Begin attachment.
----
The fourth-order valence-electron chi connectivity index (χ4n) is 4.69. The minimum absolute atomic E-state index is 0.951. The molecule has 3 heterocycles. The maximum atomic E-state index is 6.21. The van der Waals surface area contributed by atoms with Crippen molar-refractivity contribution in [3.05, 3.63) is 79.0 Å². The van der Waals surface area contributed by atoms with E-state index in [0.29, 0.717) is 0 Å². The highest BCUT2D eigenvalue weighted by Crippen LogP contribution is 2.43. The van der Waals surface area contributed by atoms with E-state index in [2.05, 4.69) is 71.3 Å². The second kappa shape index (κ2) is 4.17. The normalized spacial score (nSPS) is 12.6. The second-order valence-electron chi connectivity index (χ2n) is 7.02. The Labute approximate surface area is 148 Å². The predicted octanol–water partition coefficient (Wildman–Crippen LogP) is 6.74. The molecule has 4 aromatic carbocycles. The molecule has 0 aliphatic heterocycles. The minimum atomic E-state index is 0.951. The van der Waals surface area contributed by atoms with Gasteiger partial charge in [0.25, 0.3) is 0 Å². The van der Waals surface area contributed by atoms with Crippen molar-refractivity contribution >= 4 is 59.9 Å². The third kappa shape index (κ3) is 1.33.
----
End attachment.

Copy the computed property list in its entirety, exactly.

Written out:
The fourth-order valence-electron chi connectivity index (χ4n) is 4.69. The minimum absolute atomic E-state index is 0.951. The molecule has 3 heterocycles. The maximum atomic E-state index is 6.21. The van der Waals surface area contributed by atoms with Crippen molar-refractivity contribution in [3.05, 3.63) is 79.0 Å². The van der Waals surface area contributed by atoms with E-state index in [0.29, 0.717) is 0 Å². The highest BCUT2D eigenvalue weighted by Crippen LogP contribution is 2.43. The van der Waals surface area contributed by atoms with E-state index in [2.05, 4.69) is 71.3 Å². The second kappa shape index (κ2) is 4.17. The normalized spacial score (nSPS) is 12.6. The second-order valence-electron chi connectivity index (χ2n) is 7.02. The Labute approximate surface area is 148 Å². The predicted octanol–water partition coefficient (Wildman–Crippen LogP) is 6.74. The molecule has 4 aromatic carbocycles. The molecule has 0 aliphatic heterocycles. The minimum atomic E-state index is 0.951. The van der Waals surface area contributed by atoms with Gasteiger partial charge in [0.25, 0.3) is 0 Å². The van der Waals surface area contributed by atoms with Crippen molar-refractivity contribution >= 4 is 59.9 Å². The third kappa shape index (κ3) is 1.33.